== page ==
Competition drives new Bruins coach

Friday, August 27, 2004 | 12:00 a.m. CDT; updated 10:13 p.m. CDT, Sunday, July 13, 2008

Everybody who knows Beth Newton agrees on one thing: She hates to lose.

“It’s hard for me to play in recreational situations,” said Newton. “When I’m playing, I want to win.”

As she begins her first season as coach of the Rock Bridge volleyball team, Newton is passing on her desire to win to a young squad with only three returning seniors.

Newton said athletics have always been her passion. She played every sport she could as a kid and even from an early age, she wanted to coach.

“I can’t remember wanting to do anything else,” she said. “I was aggressive by nature. There were probably times I embarrassed my mother.”

When she attended Harrisonville High, Newton continued to participate and excel in athletics, especially volleyball. While volleyball was her favorite sport, Newton said Bruce Graber, her former track coach, became her mentor.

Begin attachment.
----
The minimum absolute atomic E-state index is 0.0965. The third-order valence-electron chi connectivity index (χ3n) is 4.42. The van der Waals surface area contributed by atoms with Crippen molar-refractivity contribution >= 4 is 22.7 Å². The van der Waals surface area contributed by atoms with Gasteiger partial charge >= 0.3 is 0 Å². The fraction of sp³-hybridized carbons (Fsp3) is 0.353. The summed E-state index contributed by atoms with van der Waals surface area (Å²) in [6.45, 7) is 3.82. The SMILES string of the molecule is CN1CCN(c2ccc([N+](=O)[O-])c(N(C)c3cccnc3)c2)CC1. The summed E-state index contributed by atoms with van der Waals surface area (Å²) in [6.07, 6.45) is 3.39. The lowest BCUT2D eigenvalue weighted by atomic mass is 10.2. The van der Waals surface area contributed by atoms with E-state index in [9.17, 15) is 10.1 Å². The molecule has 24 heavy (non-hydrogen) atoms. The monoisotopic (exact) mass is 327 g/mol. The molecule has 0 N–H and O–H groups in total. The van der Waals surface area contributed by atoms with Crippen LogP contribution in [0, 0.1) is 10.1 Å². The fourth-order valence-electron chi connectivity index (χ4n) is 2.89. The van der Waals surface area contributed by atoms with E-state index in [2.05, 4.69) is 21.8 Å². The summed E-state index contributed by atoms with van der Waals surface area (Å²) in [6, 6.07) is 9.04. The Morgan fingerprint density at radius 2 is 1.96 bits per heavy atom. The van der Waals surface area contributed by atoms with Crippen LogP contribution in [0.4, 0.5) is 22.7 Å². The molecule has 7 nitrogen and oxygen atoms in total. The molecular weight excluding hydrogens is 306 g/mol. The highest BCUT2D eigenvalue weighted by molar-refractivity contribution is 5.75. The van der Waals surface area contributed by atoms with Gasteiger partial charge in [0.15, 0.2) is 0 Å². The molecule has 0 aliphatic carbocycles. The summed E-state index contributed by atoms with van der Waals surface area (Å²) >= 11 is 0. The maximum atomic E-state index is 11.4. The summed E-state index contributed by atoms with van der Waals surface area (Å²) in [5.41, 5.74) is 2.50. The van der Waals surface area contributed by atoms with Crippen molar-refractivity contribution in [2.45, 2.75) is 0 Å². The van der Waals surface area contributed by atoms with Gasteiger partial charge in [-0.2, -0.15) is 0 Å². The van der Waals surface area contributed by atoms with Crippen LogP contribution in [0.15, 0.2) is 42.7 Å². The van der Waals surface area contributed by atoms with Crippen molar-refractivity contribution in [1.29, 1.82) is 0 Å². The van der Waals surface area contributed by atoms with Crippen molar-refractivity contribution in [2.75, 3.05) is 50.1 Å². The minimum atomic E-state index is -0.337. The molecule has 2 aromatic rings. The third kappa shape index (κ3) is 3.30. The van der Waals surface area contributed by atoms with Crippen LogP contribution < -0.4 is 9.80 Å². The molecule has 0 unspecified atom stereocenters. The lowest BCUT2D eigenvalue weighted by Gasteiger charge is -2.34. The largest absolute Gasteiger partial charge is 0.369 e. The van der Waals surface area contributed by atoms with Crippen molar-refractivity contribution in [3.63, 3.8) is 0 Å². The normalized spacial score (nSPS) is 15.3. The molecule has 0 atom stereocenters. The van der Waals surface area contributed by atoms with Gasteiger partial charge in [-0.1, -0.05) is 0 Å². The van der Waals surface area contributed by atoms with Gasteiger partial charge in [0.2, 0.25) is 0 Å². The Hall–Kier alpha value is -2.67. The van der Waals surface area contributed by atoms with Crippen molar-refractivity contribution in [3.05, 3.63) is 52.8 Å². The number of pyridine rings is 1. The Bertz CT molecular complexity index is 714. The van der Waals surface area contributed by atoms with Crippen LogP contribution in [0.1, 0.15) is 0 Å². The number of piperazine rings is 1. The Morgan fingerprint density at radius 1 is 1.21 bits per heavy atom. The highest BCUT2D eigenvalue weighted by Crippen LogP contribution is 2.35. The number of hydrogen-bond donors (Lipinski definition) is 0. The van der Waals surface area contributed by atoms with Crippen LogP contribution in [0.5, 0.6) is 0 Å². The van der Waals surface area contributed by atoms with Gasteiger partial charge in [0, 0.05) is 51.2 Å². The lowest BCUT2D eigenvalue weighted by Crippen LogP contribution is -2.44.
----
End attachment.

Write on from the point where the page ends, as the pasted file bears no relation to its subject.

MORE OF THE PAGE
“He was always there for me,” Newton said. “I just wanted to be a coach like him that was always there to help players out and push them to do better. That was what he did for me.”

Graber said he could always count on Newton to do whatever she needed to do for the team, whether it was running the 800 meters or throwing the shot put. Graber also said he admires Newton’s ability to overcome obstacles, a quality he noticed when he coached her.